I know that pro se cases are beyond the scope here, but a few years earlier, when I clerked on that same court, I watched an argument in which the pro se plaintiff contended that the New York City subway system constituted a cruel and unusual punishment that violated the Eighth and Fourteenth Amendments. After listening to the plaintiff for a couple of minutes, the presiding judge asked a question that brought the house down: "What do you want us to do about it? Have you been in the elevators in this courthouse?"

Posted by: Anon | Aug 14, 2007 6:00:04 PM

In Drye v. US, the lawyer for the individual (a taxpayer) began his oral argument by pulling out a Bible and an apple. The transcript begins thus:

MR. TRAYLOR: Mr. Chief Justice, members of the Court, may it please the Court:

For our Socratic dialogue I am armed with a borrowed Gideon and the fruit. This is -- these aids go right to the jugular of this case, and the genesis of the case, which is Chapter 3 of Genesis.

What we have here is, when the serpent extended the fruit to the offeree, free will said that the offeree had a right to accept or reject the gift. Assuming that that offeree was a tax delinquent, the Government's position is that their 6321 Federal tax lien attached at the moment that the serpent extended the fruit. That is not --

QUESTION: Well, of course, the IRS was not in Paradise.

(Laughter)

The rest of the argument wasn't outrageous, but he lost 9-0.

Posted by: anon | Aug 14, 2007 5:50:19 PM

I don’t think that the Johnson argument was bad in that way. It was inartful. It was incompetent. But, he was on the same planet as the judges. He knew what the law was. He didn’t like it. He didn’t try to distinguish it (which was the problem). I think truly “bad” arguments leave you thinking that the lawyer is simply on a different planet than every judge in the jurisdiction (and the Supreme Court), and therefore his arguments simply are unavailing. As lawyers, we specialize in converting our clients ‘positions’ (or past ‘positions’) into something that is recognizable in planet court. And, if you don’t do that, you lose.

Posted by: S.cotus | Aug 14, 2007 4:39:32 PM

The lawyer who argued U.S. v. Johnson actually just this summer had his license suspended for drug abuse. According to the opinion suspending his license, he was arrested in October 2005 for attempting to buy cocaine (the infamous argument was in March 2005). He subsequently got into a drug abuse program but then relapsed in late 2006, and served a week in jail. He lives in a halfway house now and hasn't practiced law since his arrest.

(All this information is contained in the public court opinion suspending his license.)

Posted by: Anon | Aug 14, 2007 2:56:32 PM

My favorite bad oral argument is a rather infamous one, U.S. v. Johnson, a 5-minute Seventh Circuit oral argument that can be listened to online here: http://www.ca7.uscourts.gov/fdocs/docs.fwx?caseno=04-2732&submit=showdkt&yr=04&num=2732. I had the honor of being present as a bystander in court for this disaster since I was clerking on the Seventh Circuit at the time and liked going to hear oral arguments if I had a few moments to kill in the morning. I was aghast.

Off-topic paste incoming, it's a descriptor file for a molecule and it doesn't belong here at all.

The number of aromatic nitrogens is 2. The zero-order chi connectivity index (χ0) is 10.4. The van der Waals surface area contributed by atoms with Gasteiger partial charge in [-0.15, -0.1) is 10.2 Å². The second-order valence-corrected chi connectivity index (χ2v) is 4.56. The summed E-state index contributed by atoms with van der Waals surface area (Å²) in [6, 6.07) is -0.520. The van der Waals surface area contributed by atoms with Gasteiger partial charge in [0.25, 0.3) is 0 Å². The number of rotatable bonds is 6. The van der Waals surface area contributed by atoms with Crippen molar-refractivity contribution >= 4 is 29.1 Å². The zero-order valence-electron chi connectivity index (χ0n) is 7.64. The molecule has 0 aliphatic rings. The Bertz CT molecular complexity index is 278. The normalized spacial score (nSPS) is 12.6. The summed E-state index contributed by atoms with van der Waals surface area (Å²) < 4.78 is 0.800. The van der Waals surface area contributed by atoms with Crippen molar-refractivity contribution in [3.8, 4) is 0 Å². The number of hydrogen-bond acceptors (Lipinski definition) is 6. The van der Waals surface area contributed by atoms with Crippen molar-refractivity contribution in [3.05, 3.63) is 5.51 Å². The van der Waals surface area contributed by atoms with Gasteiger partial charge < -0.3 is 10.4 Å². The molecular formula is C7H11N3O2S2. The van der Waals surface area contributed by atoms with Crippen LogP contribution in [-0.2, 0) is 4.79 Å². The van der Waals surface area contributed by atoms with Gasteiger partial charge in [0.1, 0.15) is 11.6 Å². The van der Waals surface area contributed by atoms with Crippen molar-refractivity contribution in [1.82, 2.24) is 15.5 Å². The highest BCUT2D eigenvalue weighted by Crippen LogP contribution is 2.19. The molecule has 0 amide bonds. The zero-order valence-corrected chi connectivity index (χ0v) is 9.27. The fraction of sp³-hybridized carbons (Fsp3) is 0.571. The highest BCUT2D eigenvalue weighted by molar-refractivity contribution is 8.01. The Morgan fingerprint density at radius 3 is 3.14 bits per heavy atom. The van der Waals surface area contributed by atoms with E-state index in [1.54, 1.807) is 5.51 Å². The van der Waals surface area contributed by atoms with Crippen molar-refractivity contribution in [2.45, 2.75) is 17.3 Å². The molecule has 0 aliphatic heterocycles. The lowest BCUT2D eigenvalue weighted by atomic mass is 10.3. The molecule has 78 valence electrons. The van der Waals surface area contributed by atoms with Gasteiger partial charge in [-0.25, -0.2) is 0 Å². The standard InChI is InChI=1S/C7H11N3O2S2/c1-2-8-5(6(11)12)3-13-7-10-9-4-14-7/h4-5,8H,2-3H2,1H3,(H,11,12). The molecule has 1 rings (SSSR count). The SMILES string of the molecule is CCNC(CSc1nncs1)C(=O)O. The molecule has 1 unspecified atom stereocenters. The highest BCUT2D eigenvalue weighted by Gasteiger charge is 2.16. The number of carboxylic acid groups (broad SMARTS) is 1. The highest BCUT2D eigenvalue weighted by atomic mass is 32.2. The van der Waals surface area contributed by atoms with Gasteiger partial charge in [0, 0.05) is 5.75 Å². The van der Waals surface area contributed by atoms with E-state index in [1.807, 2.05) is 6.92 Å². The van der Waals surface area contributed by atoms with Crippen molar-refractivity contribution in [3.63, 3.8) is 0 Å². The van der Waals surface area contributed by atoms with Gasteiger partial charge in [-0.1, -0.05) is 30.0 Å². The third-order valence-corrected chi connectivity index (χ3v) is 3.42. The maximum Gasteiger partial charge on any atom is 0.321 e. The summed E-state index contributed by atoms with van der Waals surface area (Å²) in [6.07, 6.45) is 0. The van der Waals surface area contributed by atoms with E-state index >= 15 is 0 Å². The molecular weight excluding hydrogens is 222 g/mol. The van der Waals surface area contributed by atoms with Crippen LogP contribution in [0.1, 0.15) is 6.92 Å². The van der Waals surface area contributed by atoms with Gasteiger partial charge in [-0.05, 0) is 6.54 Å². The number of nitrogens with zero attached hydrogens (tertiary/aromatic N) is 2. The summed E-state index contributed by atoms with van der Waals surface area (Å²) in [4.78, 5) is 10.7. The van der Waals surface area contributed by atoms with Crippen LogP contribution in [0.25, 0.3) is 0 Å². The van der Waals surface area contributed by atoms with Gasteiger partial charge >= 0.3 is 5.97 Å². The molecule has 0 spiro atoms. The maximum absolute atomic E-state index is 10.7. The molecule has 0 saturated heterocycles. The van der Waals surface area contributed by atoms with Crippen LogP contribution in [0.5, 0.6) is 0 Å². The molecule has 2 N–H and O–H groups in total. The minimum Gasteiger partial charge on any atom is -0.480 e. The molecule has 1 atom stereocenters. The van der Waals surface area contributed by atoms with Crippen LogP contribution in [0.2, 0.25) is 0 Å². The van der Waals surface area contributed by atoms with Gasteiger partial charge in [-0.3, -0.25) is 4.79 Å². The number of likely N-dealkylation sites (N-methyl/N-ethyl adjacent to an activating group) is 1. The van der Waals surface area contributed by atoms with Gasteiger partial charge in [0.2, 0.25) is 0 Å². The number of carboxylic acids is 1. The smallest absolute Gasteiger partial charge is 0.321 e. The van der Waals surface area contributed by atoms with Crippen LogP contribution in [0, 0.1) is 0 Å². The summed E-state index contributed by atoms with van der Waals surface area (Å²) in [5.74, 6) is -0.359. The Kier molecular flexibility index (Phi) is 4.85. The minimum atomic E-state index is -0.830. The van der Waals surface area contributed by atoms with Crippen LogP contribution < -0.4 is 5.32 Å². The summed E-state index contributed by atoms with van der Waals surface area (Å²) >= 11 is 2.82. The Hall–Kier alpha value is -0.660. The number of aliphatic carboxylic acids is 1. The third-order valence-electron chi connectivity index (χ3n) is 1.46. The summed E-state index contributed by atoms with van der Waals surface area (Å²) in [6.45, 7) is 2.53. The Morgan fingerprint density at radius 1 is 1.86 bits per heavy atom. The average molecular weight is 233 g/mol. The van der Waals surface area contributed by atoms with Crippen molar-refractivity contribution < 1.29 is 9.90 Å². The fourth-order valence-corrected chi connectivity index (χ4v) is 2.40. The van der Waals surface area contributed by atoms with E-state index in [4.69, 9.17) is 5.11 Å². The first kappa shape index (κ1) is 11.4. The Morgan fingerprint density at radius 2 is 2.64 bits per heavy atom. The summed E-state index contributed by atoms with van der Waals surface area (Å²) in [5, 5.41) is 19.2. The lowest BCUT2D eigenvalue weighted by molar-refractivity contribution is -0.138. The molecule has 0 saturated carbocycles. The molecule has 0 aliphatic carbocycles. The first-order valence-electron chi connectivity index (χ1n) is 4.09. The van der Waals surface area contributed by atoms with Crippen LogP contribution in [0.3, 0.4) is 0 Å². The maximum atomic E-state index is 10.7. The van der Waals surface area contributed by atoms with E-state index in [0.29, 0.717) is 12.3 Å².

In the argument, the attorney essentially asks the Seventh Circuit to overrule the Supreme Court's holding in Illinois v. Caballes; Volokh helpfully transcribes the key interchange in a post at his blog (http://www.volokh.com/posts/1121094750.shtml):

Judge Sykes: Any way to distinguish [Caballes]? I mean I understand that you object to the premise.
Lawyer: I hope you can find one.
Judge Bauer: Well, what you want us to do is overrule the Supreme Court.
Lawyer: I want you to help me distinguish it, Judge. I am very disturbed.
Judge Bauer: You can be disturbed on your own free time. Why are you intruding on mine?

The highpoint for me came when the lawyer attempted to exit the courtroom after the oral argument instead of returning to counsel's table.

Posted by: JodyM | Aug 14, 2007 2:23:10 PM

I can’t validate this with a cite, but the following is a true story about a labor arbitration. I represented a union of secretaries and paralegals at the U.S. Justice Department. One secretary wanted to move to an alternate work schedule; the union contract allowed certain alternate schedules, including the one requested, unless the manager could articulate a reasonable basis for why the alternate schedule would adversely affect the work of the office. In this case, the woman’s current schedule AND the one she requested to change to had her leaving at 5 p.m. Management's articulated objection was that her supervisor needed her to work after 5 p.m.

I told the opposing lawyer repeatedly, “she isn’t asking to change her ending time, and she already leaves at 5.” The lawyer was evasive/equivocal, which made me suspect all sorts of “surprise” tactics would come at the arbitration hearing. But there weren’t any. The supervisor testified that she wouldn’t approve this schedule because she needed the secretary to work after 5. In what was one of my favorite lawyering moments ever, on cross-examination I asked the obvious questions and saw the opposing lawyer literally bury his head in his hands at the answers. Of course the union prevailed. I’ve always wondered what the story was behind that – defending a case all the way to arbitration with an argument that a five-year old could see made absolutely no sense on its face.

On the other hand, I was forced to make an embarrassing argument or two in my time. I won’t post about that for fear an ex-client might see it. But if anyone is curious, if you see me at a conference and buy me a beer, I’ll tell you about being forced to argue the Weakest "Reverse Boys Market Injunction" Request Ever in a DC Court [a labor law type of case], and my emotional scars from the experience.

Posted by: Joseph Slater | Aug 14, 2007 1:41:55 PM